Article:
If it had been sunk in California waters this year, as planned, the former USS Kawishiwi would have been the 9th such ship intentionally sunk off California, and the 5th sunk to create a reef, in the last 30 years. Though it is unclear what effect this new reef would have had on fish communities, or the dive enthusiasts who supported its creation, it is clear that any contaminants that would have survived a ship cleaning (there would have been many) would have sloughed from the ship, leeched into the ocean, and settled comfortably in the fatty tissues of marine organisms throughout the nearby water column. Eventually these contaminants would have made their way back onshore, to accumulate in the bodies of the terrestrial mammals that first commissioned them to the sea.
But, as you may have guessed, the Kawishiwi was not sunk.
Through a letter of complaint based on our research, sent to the Department of Transportation’s Maritime Administrator, the Natural Resources Defense Council successfully opposed the planned sinking.
Through a Freedom of Information Act request we have now learned that not only will the USS Kawishiwi no longer be considered “available for reefing” but federal policy has also officially changed. All ships owned by the Department of Transportation (there are more than 40 left in reserve) cannot be considered for reefing if they were built before 1985 (the year at which PCBs are no longer likely to be ubiquitous onboard) and will, generally, be locked into recycling plans if recycling is possible.
This is a policy change guaranteed to better protect human health and the health of our oceans. But, though it is movement in the right direction, it is not nearly enough. Old, toxic naval vessels may no longer be available for use in artificial reefs, but our government is still sinking decommissioned vessels at an alarming rate.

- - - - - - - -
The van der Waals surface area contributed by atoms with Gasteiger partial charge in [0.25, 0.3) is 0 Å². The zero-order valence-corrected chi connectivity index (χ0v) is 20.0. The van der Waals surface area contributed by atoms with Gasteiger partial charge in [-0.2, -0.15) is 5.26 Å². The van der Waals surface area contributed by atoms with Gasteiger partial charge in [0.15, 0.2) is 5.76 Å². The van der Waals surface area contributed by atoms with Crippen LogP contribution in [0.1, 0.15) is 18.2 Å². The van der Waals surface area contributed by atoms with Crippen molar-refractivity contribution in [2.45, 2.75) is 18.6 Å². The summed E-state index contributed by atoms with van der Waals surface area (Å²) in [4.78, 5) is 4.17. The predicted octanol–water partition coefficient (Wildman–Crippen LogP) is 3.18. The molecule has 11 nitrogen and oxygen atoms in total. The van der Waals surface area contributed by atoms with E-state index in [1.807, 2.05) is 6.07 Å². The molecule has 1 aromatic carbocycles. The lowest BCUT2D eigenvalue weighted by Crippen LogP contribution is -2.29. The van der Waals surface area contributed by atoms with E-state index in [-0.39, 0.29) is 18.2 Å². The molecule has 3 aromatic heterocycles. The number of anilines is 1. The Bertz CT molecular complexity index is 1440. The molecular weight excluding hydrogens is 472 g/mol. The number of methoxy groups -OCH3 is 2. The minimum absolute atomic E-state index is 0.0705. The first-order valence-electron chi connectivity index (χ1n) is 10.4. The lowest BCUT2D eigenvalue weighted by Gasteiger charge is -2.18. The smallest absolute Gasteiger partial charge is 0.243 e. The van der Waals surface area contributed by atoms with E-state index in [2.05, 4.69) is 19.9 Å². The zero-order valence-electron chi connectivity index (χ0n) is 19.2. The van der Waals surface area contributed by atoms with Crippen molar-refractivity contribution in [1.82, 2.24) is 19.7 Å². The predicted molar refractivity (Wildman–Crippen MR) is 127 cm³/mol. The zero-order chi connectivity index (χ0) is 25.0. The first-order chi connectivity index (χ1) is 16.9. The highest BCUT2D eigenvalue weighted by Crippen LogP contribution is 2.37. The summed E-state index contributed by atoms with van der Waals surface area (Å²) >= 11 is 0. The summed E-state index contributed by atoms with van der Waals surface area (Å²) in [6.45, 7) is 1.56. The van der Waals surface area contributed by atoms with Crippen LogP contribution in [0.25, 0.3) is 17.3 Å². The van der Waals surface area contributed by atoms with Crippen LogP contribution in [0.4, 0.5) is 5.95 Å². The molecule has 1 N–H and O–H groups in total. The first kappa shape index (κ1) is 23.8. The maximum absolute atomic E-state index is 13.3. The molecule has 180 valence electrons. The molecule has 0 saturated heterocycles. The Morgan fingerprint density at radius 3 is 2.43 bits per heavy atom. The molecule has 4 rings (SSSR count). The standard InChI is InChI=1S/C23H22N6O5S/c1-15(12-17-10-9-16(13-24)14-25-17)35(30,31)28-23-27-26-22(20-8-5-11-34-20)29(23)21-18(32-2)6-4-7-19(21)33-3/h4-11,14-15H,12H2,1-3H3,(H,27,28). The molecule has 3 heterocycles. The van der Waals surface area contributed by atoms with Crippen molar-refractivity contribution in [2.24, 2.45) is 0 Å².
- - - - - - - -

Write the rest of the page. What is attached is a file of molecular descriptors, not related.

The Navy training program SINKEX, or “sinking exercise,” uses former vessels for target practice and ordinance tests. Over the last fifty years dozens of potentially contaminated vessels have been sunk in US waters under the SINKEX program. Last summer the Navy sunk three vessels off the coast of Hawaii. The Navy has plans for yet another sinking this coming fall.
Though these ships are often cleaned to the best EPA guidelines, full removal of dangerous toxics is impossibly difficult. The toxins that went down with a recently sunk ship, the ex-USS Oriskany, have now been found in the tissue of fish surrounding the wreck.
Is the SINKEX program worth the risks it poses to human health? Are there better ends for these ships (including recycling, which creates jobs and drives economic activity)? These are the questions at the heart of an open lawsuit against the EPA, filed by Earthjustice on behalf of a coalition of environmental groups late last year. The lawsuit demands that the agency better regulate potentially harmful ship sinks.
With high uncertainty surrounding the safety of these sunken vessels, now might be time for more debate and fewer reefs. The Department of Transportation’s policy change was movement in the right direction, but we still have miles to go.
This article is adapted from an earlier post for the Yale Center for Environmental Law & Policy on the same subject. It can be found here.